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This will be the first part of a two-part series. Part two will be interviews with international students' artwork pertaining to their culture.

Iowa State University prides itself on both our diversity in education options and culture. Around 10.5 percent of all enrolled students at Iowa State are international students. International students bring pieces of their culture with them to Iowa State, making all of our lives richer. While international students make up a good portion of our campus, many non-international students know little to nothing about the culture that surrounds them every day. Efforts to spread the word on just how you can get involved in the International Student Council (ISC) and learn about different cultures have been made this week, with the ISC putting on the International Food Fair as well as holding the student-facilitated lecture, Countries of Conflict.

While covering some of the events that the ISC put on this week at Iowa State, I also got to meet and speak to many different members of ISC. I had the privilege of meeting with Louise Gardner, who is an exchange student from England. When asked what her favorite thing about being on the International Student Council was, she said, “I think it's important to mention that within the committee we have extreme diversity with students from all over the globe. I’m actually an exchange student from England; we also have American students, Malaysian students, Indian Students and students from countries such as Denmark, Palestine, Nigeria, Libya, Jordan and many more. Being on the council I've learned so much about so many different countries that I don't think I would have learned otherwise.”

The organization's goals are to spread diversity and awareness of different cultures on campus. The ISC is a student-based organization of around 40 students that are broken up into different committees. Some of the committees include the International Food Fair, Outreach and Awareness, and Humanitarian Awareness. The organization holds various events all throughout the year, such as food fairs, lectures, diversity and awareness workshops, and much more.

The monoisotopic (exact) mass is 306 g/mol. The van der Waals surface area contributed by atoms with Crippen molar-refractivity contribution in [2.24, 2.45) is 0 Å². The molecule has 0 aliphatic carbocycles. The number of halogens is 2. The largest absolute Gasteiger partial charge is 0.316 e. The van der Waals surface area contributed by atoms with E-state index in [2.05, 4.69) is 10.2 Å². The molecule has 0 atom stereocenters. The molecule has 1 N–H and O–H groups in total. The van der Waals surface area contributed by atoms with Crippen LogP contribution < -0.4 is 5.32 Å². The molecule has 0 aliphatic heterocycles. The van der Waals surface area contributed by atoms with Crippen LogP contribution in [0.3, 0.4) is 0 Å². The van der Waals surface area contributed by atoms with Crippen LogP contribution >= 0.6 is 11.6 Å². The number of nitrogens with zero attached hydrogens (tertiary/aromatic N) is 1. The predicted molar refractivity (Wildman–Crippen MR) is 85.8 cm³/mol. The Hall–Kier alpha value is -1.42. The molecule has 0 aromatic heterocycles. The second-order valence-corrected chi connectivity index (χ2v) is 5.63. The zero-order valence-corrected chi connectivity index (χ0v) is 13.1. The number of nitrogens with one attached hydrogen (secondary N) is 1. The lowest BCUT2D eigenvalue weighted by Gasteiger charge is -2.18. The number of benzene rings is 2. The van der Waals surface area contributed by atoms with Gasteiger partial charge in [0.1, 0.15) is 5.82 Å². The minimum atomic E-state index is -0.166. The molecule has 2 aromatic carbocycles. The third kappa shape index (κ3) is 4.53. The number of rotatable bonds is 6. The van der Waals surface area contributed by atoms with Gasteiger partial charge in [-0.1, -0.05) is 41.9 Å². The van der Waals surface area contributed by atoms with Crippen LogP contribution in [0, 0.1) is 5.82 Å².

The event that usually sticks out the most for the student body is the International Food Fair. The food fair features some of the most popular foods and drinks from the variety of different countries represented at Iowa State. Although not all of the cultures that we have at our university were represented, 13 different countries were featured at this year's International Food Fair.

Anyone from the community can come to this event and buy tickets to sample a variety of delicious foods from all over the globe. This event also features different traditions that some cultures have. This year, there were many different performances by the countries represented at the fair. These were mostly traditional dances performed in times of celebration or in social settings.

The atmosphere of the food fair is always warm and inviting for anyone who may be interested in tasting and experiencing a little piece of the countries represented. While the food fair serves to be a great way to know more about some of the different cultures in our communities, food is simply only scratching the surface, which is why the Humanitarian Awareness Committee decided to host the lecture, Countries of Conflict.

The lecture was presented by different students representing each country to speak on behalf of a small portion of their history and address the crises the countries are facing. The lecture focused on some of the conflicts and civil wars that have occurred in a few countries in the Middle East. The countries that were spoken about were Lybia, Yemen, Rohingya, the Gaza Strip and Sudan. Each country or region presented a powerpoint sharing the crises their nation is facing and what people could do to assist those affected.

Countries of Conflict was a very informative and powerful lecture, sharing a lot of information that American news does not typically cover. During this lecture, some students also created artwork to bring light and attention to some very urgent matters happening in their country. I got the chance to interview some of the artists who created pieces. My original plan was to make this coverage over the ISC and to show it all this week; however, after engaging in a lot of thought-provoking and important conversations with the student artist, I have decided to make my coverage of ISC a two-part series.

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